She went on telling of the jobs she did when she first decided to move to Singapore and the older man she felt in love with and ended up marrying. Then, with the same neutral tone, she let us know that the man recently died and that she decided not to fight with the sons of the man for the house, but rather stayed in Singapore and work. She says it was impossible for her to go back to China.


The softly-told ordinary story of the mainland Chinese Xiao Jing who moved to Singapore is part of the Motherland series of short films by artist Sherman Ong. The Malaysia-born Singaporean artist has always worked around different countries and different fields – photography, film, art – reaching excellence in each one of those. The social aspect is very much present in his work. We hear about the struggling of individuals to be accepted in the Singaporean society, which is not so welcoming as it claims to be. In his role as a director, Sherman Ong does’t hold a militant stare, but rather a compassionate one. The theme of migration has been very dear to the artist’s heart. Together with Motherland, he also tackled it in his movie ‘Flooding in time of drought’.

The film speculates on a situation where the water supply would run dry in Singapore, and is a fusion of documentary and fiction narrative. The protagonists are foreign migrants, and the water – or lack of it – became the leitmotiv to explore 8 interweaved stories told in 10 languages. The actors are all non-professionals. “In that film there was dialogue, but then the scene and the dialogue almost go in separate directions. So what you see on the screen is not what is said in the dialogue. Some in the audience said that watching this film is like reading a novel because her story is told, but you don’t see the story on the screen”, explained Sherman. “The story happens in the mind’s eye, somewhere in between the screen and the audience. Somewhere in that invisible space.”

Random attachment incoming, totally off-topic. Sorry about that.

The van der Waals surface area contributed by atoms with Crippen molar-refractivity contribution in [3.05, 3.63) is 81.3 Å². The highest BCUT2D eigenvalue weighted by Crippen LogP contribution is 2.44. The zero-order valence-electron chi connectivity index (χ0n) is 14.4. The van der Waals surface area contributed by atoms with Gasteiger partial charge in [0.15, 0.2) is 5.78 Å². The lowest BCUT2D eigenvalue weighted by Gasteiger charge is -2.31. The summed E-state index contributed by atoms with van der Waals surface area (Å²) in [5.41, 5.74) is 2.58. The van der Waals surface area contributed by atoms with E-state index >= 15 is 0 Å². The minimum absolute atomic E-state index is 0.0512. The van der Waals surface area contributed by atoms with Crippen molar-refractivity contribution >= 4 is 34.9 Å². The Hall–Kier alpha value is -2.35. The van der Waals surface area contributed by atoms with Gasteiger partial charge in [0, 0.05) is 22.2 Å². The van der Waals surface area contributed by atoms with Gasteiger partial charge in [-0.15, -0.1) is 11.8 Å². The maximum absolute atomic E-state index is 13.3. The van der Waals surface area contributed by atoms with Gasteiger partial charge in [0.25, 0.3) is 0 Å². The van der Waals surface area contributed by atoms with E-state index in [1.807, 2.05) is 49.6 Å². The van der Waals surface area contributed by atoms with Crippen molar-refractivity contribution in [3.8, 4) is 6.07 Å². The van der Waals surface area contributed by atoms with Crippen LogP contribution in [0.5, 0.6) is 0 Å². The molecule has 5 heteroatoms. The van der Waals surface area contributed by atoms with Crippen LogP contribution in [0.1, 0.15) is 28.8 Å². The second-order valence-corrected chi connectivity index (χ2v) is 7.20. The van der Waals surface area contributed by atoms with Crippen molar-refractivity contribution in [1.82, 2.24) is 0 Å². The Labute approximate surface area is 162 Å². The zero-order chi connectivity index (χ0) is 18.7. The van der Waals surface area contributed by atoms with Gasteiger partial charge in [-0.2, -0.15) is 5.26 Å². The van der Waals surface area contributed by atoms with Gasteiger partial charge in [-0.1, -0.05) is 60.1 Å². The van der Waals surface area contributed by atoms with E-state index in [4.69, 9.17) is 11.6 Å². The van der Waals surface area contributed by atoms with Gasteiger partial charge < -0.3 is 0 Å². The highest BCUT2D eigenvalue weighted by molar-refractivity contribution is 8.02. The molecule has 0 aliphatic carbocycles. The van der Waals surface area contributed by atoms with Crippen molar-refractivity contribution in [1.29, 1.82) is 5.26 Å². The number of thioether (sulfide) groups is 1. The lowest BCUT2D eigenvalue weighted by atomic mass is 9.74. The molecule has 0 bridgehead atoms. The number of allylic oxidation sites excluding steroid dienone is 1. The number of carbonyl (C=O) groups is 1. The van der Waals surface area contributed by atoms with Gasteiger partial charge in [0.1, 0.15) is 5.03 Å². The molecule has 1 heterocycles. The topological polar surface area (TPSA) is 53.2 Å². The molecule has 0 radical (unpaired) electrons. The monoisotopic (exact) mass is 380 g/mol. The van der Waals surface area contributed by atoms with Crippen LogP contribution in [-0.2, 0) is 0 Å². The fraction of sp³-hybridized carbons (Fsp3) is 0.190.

The situation of difficulty and discomfort the director imagined would cause racial tensions to surface and superstition and ethnical discrimination to arise, drawing similarities to what happened in the 1997 riots in Indonesia as well as in the World War II. However, another more noble sentiment would leak in: human solidarity in the face of common difficulty.

You are born in Malaysia, but you now live in Singapore…

I was born in Malaysia and did both college and university in Singapore. Along with an attachment to the country, I developed my practice in Singapore. So now if you ask me I’d say if Malaysia is my country, then Singapore is my city.

Do you feel in the Motherland series there is an autobiographical element as well?

Yes. There is a personal point of view. My maternal grandfather came from Malaysia to Singapore and he had one family in Malaysia and one family in Singapore. My mother was from the Malaysian family, so we always moved across countries, but Malaysia and Singapore used to be one country before. In my childhood I have witnessed a mix between political events that the individual is not able to control. How the political events affect the life of the individual. It is like the European union; one day the countries decide to join together and the individual person can’t say yes or no. You just adjust to the new situation.